Old Testament Messiah: A Sinner?

In the narrative book, Samuel, a bold prophecy to David describes a coming king destined to enjoy God’s enduring love.
2 Samuel 7:12-17
When your time comes and you rest with your fathers, I will raise you up after you your descendant, who will come from your body, and I will establish his kingdom.  He will build a house for My name, and I will establish the throne of His kingdom forever.  I will be a father to him, and he will be a son to Me.  When he does wrong, I will discipline him with a human rod and with blows from others.  But my faithful love will never leave him as I removed it from Saul; I removed him from your way.  Your house and kingdom will endure before Me forever, and your throne will be established forever.
God says that this man will have the “throne of his kingdom forever.”  Therefore Christians interpret this to mean the reign of the Messiah.  Then the prophecy says, “when he does wrong, I will discipline him with a human rod and with blows from others,” in keeping also with the prophecy of Isaiah 53. (Some translations have “if he does wrong.”) But why state or imply Christ has done wrong?  The answer is in the depth of God’s love.  How deeply does God in His love identify with us?  When Immanuel was with us, how far was He willing to go to show to us His saving love?
The following verse is one answer to this question.
2 Corinthians 5:21
He made Him who knew no sin to be sin for us, that we might become the righteousness of God in Him.
This means that in God’s eyes, though Christ Jesus was blameless, He nonetheless became sin, even though God hates sin.  Because God hates sin, we could then become the Savior’s accomplished righteousness, His glory. Again, the Bible says,
Galatians 3:13
Christ has redeemed us from the curse of the law by becoming a curse for us, because it is written: Cursed is everyone who is hung on a tree.
This text refers to the Mosaic law declaring any hanged man to be accursed. (Deuteronomy 21:23) For us the key point is that Christ actually stood in the place of condemnation and the curse of punishment for us; it was our rightful place. A third text to show the meaning of the Samuel prophecy is in Peter.
1 Peter 2:24
who Himself bore our sins in His own body on the tree, that we, having died to sins, might live for righteousness – by whose stripes you were healed.
Here Peter speaks of that substitution: Christ bore our sins on the cross. That substitution is how we can now live for righteousness. Peter references Isaiah 53 to show it is Jesus’ stripes which heal us, meaning He was substituted for us, or sacrificed for us, and that punishment is the means of our healing.  That passage in Isaiah is central, so let’s look at some of it again.
Isaiah 53:3-6,8
He was despised and rejected by men, a man of suffering who knew what sickness was. He was like one people turned away from; He was despised, and we didn’t value Him. Yet He Himself bore our sicknesses, and He carried our pains; but we in turn regarded Him stricken, struck down by God, and afflicted. But He was pierced because of our transgressions, crushed because of our iniquities; punishment for our peace was on Him, and we are healed by His wounds. We all went astray like sheep; we all have turned to our own way; and the LORD has punished Him for the iniquity of us all…He was struck because of My people’s rebellion.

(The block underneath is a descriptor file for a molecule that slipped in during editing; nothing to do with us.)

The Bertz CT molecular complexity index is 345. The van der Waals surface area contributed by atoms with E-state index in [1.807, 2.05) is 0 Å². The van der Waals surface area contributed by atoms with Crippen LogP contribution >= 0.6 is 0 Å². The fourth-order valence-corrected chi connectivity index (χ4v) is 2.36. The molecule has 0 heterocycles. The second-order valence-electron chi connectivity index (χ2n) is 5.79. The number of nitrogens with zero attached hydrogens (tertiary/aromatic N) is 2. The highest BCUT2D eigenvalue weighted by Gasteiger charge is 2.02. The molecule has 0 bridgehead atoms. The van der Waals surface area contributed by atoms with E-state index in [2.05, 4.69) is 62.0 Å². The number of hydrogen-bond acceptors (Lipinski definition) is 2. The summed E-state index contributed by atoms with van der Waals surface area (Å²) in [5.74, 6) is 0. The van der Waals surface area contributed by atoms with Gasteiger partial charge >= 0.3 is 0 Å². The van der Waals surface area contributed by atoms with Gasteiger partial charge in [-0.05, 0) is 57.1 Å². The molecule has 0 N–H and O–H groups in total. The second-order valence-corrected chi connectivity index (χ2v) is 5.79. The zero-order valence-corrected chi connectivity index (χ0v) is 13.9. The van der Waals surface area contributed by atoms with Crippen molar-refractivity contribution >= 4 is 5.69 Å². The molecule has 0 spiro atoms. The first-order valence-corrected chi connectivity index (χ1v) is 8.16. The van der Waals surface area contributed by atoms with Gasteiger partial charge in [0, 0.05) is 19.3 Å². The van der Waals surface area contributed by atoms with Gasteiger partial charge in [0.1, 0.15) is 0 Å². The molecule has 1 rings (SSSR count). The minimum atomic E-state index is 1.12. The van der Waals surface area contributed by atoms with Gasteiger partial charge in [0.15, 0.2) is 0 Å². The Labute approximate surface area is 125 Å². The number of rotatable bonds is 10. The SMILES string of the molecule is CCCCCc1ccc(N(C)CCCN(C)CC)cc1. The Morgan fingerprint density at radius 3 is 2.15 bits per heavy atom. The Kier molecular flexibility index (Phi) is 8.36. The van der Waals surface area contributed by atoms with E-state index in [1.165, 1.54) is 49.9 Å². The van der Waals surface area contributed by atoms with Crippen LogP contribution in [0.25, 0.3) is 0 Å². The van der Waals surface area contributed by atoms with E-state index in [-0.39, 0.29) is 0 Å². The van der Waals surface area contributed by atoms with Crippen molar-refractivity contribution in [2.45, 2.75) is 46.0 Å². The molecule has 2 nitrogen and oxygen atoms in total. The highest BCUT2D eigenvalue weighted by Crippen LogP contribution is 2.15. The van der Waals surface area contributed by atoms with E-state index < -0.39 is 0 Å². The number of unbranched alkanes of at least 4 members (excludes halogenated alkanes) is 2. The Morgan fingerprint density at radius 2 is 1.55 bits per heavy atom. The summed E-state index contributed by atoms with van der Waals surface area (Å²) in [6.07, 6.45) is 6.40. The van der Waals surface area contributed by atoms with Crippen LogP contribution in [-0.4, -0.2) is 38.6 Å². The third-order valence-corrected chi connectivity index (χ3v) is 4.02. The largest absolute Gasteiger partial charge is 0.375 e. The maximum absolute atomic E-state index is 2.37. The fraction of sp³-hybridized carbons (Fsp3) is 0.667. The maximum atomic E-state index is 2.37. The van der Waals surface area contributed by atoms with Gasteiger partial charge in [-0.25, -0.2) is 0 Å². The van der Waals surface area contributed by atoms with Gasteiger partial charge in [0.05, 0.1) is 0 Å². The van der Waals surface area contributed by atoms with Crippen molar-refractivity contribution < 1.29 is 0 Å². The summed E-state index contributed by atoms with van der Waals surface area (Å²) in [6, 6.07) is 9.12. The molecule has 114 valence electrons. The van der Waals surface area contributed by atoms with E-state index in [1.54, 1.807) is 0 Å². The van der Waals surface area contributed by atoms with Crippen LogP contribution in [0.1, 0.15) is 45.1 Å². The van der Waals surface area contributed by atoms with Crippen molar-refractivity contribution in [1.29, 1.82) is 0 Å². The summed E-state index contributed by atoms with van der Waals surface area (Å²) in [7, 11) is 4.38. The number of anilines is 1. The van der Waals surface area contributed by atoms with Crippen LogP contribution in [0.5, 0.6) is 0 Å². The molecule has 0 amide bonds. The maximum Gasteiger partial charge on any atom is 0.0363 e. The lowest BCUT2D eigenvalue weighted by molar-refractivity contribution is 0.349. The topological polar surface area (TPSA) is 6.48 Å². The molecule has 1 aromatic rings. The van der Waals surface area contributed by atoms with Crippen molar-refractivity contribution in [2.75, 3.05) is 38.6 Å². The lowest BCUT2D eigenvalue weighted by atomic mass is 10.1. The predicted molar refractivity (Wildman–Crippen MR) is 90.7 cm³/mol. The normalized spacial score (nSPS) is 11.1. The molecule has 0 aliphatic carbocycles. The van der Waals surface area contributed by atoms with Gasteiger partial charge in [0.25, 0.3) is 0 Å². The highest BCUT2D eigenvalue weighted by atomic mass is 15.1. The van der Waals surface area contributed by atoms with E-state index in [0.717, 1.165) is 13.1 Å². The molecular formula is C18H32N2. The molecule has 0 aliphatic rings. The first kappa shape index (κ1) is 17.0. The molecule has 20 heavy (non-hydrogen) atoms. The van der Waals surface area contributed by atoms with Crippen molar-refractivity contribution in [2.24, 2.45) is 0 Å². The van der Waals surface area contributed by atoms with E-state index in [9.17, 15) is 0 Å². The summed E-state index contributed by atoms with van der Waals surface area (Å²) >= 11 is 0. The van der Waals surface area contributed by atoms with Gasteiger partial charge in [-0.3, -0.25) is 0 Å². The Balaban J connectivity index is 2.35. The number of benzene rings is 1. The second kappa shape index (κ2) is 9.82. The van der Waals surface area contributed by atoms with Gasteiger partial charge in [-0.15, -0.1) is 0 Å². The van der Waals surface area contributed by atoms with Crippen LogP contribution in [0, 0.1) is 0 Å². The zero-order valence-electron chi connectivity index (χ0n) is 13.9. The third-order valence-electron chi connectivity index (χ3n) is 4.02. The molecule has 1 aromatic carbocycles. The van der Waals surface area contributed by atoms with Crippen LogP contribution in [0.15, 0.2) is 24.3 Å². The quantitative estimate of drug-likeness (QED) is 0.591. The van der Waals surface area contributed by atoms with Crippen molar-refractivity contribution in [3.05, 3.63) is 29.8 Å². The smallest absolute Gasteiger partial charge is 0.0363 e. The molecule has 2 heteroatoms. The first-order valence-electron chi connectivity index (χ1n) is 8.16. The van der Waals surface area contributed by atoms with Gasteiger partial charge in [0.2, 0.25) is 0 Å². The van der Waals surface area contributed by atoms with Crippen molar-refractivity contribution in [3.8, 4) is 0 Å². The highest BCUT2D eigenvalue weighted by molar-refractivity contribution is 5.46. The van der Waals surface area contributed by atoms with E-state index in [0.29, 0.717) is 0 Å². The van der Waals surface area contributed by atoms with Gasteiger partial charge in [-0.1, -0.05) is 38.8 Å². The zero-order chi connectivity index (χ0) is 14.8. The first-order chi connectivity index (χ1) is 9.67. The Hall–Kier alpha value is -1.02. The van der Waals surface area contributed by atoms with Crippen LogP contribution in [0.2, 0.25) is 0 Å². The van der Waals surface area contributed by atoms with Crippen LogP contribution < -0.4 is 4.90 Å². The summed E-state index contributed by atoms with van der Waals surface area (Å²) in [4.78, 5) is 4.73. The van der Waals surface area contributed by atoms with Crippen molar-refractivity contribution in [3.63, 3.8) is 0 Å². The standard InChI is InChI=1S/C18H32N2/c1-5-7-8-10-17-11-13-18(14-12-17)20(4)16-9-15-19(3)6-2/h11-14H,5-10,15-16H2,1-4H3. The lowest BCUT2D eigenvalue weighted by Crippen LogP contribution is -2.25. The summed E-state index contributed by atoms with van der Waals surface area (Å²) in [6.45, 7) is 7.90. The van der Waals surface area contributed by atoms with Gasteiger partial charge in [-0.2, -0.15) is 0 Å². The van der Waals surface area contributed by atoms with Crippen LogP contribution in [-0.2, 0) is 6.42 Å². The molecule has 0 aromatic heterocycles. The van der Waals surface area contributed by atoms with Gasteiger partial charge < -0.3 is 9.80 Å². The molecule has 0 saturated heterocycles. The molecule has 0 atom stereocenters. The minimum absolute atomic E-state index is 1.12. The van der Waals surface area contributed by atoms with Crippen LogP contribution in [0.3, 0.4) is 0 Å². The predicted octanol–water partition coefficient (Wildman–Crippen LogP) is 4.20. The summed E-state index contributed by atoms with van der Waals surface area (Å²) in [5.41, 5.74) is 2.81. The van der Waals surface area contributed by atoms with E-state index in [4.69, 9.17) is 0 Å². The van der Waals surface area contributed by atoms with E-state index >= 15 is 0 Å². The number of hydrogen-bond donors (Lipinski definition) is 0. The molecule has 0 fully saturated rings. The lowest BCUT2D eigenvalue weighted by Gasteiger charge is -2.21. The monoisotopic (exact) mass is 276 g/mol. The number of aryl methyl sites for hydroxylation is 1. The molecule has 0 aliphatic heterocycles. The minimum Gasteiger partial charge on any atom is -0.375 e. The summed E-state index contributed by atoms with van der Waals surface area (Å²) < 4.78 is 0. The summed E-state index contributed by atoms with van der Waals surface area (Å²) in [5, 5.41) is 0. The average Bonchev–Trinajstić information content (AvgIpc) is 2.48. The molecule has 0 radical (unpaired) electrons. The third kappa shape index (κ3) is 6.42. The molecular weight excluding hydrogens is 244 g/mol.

One can read in verse 10, (not quoted,) the Messiah’s soul is counted as a sin offering.
How can God be God and take our sins “upon Himself” so that He is regarded as the one who sinned? Right after He drank of the cup of His sorrows, His disciples were overcome with fear and fled when the Temple guards came to arrest their Master. Could the submission to God and drinking the cup have possessed a power to take on the guilt of man? The text does not say the cup He drank was what gave Him the burden of man’s sins.  But the text does say the following,
Matthew 26:30,31
And when they had sung a hymn, they went out to the Mount of Olives.  Then Jesus said to them, ‘All of you will be made to stumble because of Me this night, for it is written,
I will strike the Shepherd,
and the sheep of the flock will be scattered.’
When Jesus drank the cup of that cosmic affliction His disciples fled, seeming to forget His power, not discerning the Way of the Messiah. They did not know He could call for 12 legions of angels.  They did not know the scriptures telling the paradox of His victory.  But God’s weakness is stronger than our strength. (1 Corinthians 1:25) I am saying that at that moment, when God the Shepherd was struck, He was walking as a lamb. He was walking as one of the flock, and He became the slain lamb of God. (Genesis 22:8, John 1:29) Therefore the Shepherd suffers wrath for us.
The fact that Jesus was perfect may have enabled Him to take on the sin. A perfect divine God, completely innocent, being wrongfully killed after some trial, has been rejected by all man; all man is in debt to Him, and He has the power to forgive or not forgive. The occasion of wrong became the occasion of forgiveness.
In conclusion, we see in Galatians and Corinthians that Jesus is counted as our sin, and is counted as a curse for us. We know that this was the mechanism by which we are saved. We can see that the prophecy in 2 Samuel 7, saying that the Messianic King may do wrong and be beaten by a human rod and human blows is consistent with the New Testament. He is counted as doing wrong. This prophecy is actually very obscure without Christ, but Christian doctrine makes it plain.  That is how far He sympathizes with our struggle on Earth. The work needed for salvation now is faith. (John 6:28,29)

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